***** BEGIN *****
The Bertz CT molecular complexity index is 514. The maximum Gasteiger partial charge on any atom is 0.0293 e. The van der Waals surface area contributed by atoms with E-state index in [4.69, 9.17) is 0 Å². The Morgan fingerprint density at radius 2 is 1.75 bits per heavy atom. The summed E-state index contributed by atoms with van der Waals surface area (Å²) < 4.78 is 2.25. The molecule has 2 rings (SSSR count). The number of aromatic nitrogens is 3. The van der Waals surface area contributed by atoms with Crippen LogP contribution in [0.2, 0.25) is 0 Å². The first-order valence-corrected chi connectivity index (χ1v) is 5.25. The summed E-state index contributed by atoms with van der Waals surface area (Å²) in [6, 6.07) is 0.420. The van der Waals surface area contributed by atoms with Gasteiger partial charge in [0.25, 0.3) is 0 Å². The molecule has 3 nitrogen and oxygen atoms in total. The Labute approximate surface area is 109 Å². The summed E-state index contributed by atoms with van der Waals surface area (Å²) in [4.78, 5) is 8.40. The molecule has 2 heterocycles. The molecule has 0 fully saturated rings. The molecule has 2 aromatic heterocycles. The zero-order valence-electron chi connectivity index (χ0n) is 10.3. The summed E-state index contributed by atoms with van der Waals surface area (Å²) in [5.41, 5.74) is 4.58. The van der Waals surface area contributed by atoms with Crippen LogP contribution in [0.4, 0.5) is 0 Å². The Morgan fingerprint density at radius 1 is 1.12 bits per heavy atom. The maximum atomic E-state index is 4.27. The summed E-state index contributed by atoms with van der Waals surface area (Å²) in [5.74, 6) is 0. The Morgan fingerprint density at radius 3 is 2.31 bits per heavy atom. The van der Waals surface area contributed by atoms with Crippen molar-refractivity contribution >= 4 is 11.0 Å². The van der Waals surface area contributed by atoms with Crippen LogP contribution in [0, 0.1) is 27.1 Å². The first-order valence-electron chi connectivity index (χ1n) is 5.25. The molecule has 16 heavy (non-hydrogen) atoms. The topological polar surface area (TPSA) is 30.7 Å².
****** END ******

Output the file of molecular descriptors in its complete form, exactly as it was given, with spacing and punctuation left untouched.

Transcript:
The Bertz CT molecular complexity index is 514. The maximum Gasteiger partial charge on any atom is 0.0293 e. The van der Waals surface area contributed by atoms with E-state index in [4.69, 9.17) is 0 Å². The Morgan fingerprint density at radius 2 is 1.75 bits per heavy atom. The summed E-state index contributed by atoms with van der Waals surface area (Å²) < 4.78 is 2.25. The molecule has 2 rings (SSSR count). The number of aromatic nitrogens is 3. The van der Waals surface area contributed by atoms with Crippen LogP contribution in [0.2, 0.25) is 0 Å². The first-order valence-corrected chi connectivity index (χ1v) is 5.25. The summed E-state index contributed by atoms with van der Waals surface area (Å²) in [6, 6.07) is 0.420. The van der Waals surface area contributed by atoms with Gasteiger partial charge in [0.25, 0.3) is 0 Å². The molecule has 3 nitrogen and oxygen atoms in total. The Labute approximate surface area is 109 Å². The summed E-state index contributed by atoms with van der Waals surface area (Å²) in [4.78, 5) is 8.40. The molecule has 2 heterocycles. The molecule has 0 fully saturated rings. The molecule has 2 aromatic heterocycles. The zero-order valence-electron chi connectivity index (χ0n) is 10.3. The summed E-state index contributed by atoms with van der Waals surface area (Å²) in [5.41, 5.74) is 4.58. The van der Waals surface area contributed by atoms with Crippen LogP contribution in [0.4, 0.5) is 0 Å². The Morgan fingerprint density at radius 1 is 1.12 bits per heavy atom. The maximum atomic E-state index is 4.27. The summed E-state index contributed by atoms with van der Waals surface area (Å²) in [5.74, 6) is 0. The Morgan fingerprint density at radius 3 is 2.31 bits per heavy atom. The van der Waals surface area contributed by atoms with Crippen molar-refractivity contribution >= 4 is 11.0 Å². The van der Waals surface area contributed by atoms with Crippen LogP contribution in [0, 0.1) is 27.1 Å². The first-order valence-electron chi connectivity index (χ1n) is 5.25. The molecule has 16 heavy (non-hydrogen) atoms. The topological polar surface area (TPSA) is 30.7 Å².